Only — “only” — nine questions in the mailbag this week because I made a quick trip out of town and forgot to bring my laptop charger. Send all your mailbag questions to RABmailbag (at) gmail (dot) com and I’ll get to as many as I can each week, pending laptop battery life.
Several asked: What about Steven Matz?
For all the talk about Jacob deGrom and Noah Syndergaard, it doesn’t appear either is a realistic trade candidate. It’s unclear whether the Mets will even trade Matz or Zack Wheeler. One team official told Joel Sherman the Mets will “only move the free agents,” which means guys like Asdrubal Cabrera and Jeurys Familia. All their starters are under team control through at least next season.
Matz is a real interesting under-the-radar option. He just turned 27, he’s under control through 2021, and he’s a lefty with a history of getting strikeouts (career 21.3%) and grounders (career 49.8%). Matz went into last night’s start with a 3.31 ERA (4.65 FIP) with 21.4% strikeouts and 52.0% grounders. There are three red flags with Matz:
- He’s walking too many (9.3% this year) and he’s always been homer prone (career 1.30 HR/9). Walks and dingers are a bad combination for Yankee Stadium.
- His injury is very ugly. Matz has had all sorts of arm problems in his career, including a three-year (!) recovery from Tommy John surgery back in the day.
- He isn’t very pitch efficient. This season Matz is averaging 92 pitches and 5.1 pitches per start. Lots of pitches for not a lot of outs.
I think Matz has the tools to be great. Even after all those injuries, he sits low-to-mid-90s with his sinker and has three quality secondary pitches in his curveball, changeup, and slider. The curveball and changeup are his go-to secondary pitches.
Given the quality curveball and changeup, Matz could be a candidate for the Yankees’ anti-fastball lifestyle — he’s throwing his sinker roughly 60% of the time — but, either way, the tools are there. Good sinker, good secondaries, left-handed, the ability to miss bats and gets grounders. What will it take to get him? I dunno. Matz’s injury history is scary and I assume that would be reflected in the price.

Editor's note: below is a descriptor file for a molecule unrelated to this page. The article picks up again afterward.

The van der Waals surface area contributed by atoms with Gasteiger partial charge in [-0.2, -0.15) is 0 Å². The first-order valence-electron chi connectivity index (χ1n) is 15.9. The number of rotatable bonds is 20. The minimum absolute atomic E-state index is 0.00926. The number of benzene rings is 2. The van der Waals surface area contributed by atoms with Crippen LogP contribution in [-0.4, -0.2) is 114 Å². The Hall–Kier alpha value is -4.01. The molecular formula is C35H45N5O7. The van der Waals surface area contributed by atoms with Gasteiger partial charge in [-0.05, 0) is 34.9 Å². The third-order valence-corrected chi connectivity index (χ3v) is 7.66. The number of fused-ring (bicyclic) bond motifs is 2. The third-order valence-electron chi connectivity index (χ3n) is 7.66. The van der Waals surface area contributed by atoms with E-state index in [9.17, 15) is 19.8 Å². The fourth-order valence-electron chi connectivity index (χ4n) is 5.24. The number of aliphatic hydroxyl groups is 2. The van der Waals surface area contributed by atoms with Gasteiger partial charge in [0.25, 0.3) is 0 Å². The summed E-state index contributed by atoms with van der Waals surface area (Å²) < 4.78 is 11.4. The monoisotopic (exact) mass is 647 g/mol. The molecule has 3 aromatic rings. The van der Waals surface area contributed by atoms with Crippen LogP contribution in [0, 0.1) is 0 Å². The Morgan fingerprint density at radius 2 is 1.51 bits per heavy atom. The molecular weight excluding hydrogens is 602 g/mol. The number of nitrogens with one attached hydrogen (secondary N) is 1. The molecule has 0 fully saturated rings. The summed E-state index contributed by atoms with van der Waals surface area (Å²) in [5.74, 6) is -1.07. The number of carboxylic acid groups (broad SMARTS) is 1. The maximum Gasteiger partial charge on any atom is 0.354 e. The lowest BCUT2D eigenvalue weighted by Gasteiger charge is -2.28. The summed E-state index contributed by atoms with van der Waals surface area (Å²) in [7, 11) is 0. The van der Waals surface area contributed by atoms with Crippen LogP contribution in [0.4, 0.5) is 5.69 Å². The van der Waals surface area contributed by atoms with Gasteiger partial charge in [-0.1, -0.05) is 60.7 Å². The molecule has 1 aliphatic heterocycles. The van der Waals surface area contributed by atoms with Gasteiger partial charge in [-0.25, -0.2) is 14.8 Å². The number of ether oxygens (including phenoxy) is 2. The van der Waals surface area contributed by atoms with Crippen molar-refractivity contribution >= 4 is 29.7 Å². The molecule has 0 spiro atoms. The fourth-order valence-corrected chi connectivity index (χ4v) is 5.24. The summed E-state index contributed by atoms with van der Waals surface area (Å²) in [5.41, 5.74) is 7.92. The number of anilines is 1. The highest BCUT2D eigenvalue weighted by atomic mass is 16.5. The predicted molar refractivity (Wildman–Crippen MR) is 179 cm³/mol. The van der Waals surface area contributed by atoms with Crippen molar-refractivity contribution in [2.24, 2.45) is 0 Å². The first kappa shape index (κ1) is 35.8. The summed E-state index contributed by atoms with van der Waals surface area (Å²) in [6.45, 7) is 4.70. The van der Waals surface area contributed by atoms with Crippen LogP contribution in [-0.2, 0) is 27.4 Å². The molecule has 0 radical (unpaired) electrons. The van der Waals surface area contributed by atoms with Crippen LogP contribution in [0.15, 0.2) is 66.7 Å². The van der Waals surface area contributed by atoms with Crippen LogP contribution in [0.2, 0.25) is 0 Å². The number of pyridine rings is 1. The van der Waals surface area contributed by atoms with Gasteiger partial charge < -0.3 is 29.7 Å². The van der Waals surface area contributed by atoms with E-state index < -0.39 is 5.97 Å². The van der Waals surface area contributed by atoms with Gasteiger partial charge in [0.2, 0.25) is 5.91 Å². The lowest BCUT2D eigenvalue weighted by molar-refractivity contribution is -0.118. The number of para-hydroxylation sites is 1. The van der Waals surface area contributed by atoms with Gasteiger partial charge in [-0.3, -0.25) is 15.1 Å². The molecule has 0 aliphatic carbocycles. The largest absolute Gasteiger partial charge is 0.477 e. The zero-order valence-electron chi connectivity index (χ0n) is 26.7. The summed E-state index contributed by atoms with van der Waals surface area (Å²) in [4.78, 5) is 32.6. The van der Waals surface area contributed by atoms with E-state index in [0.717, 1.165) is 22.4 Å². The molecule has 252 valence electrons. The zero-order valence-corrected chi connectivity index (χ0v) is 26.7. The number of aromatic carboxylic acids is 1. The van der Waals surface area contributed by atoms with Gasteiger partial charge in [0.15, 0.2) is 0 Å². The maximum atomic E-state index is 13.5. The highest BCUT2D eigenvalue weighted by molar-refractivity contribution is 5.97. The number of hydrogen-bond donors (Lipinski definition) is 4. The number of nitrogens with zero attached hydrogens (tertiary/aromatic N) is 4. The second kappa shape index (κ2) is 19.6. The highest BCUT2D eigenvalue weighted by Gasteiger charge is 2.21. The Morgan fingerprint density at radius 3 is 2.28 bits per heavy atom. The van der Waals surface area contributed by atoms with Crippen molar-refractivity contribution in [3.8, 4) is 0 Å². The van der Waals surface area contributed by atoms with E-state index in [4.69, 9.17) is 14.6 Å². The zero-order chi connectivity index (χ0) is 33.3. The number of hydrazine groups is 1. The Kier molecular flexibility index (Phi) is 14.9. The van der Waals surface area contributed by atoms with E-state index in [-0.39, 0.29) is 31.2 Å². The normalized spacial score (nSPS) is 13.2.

Jeff asks: The Washington Nationals are currently a game under .500. Wouldn’t have expected that, but if they really fall out of it as we near the deadline do they match up with the Yankees as trade partners? Do they have any useful pieces for the Yankees excluding Bryce Harper?
I would be very surprised if the Nationals sell. They’re 46-45 right now and five games back of a postseason spot, but, even if they collapse these next two weeks and change, I still can’t see them selling. I think they’re more likely to retool and gear up for a run next season, with or without Harper. Too much money and too much talent on the roster to tear it down. They’ll still have Max Scherzer, Stephen Strasburg, Anthony Rendon, Trea Turner, and Juan Soto even if Harper leaves. That’s a pretty excellent core.
Hypothetically though, if they do sell, the Nationals figure to move the impending free agents. That means Daniel Murphy, Gio Gonzalez, Ryan Madson, Shawn Kelley, Mark Reynolds, and the just acquired Kelvin Herrera. Gonzalez has crashed back to Earth the last few weeks, though he could certainly help the rotation needy Yankees. The relievers, particularly Herrera, would fit too. Gonzalez is one of the most frustrating and enigmatic starters in baseball and I would hope the Yankees look for a starter elsewhere simply because I don’t want to watch him pitch every fifth day. Would he help? Sure. Would I enjoy watching him? No. No I would not.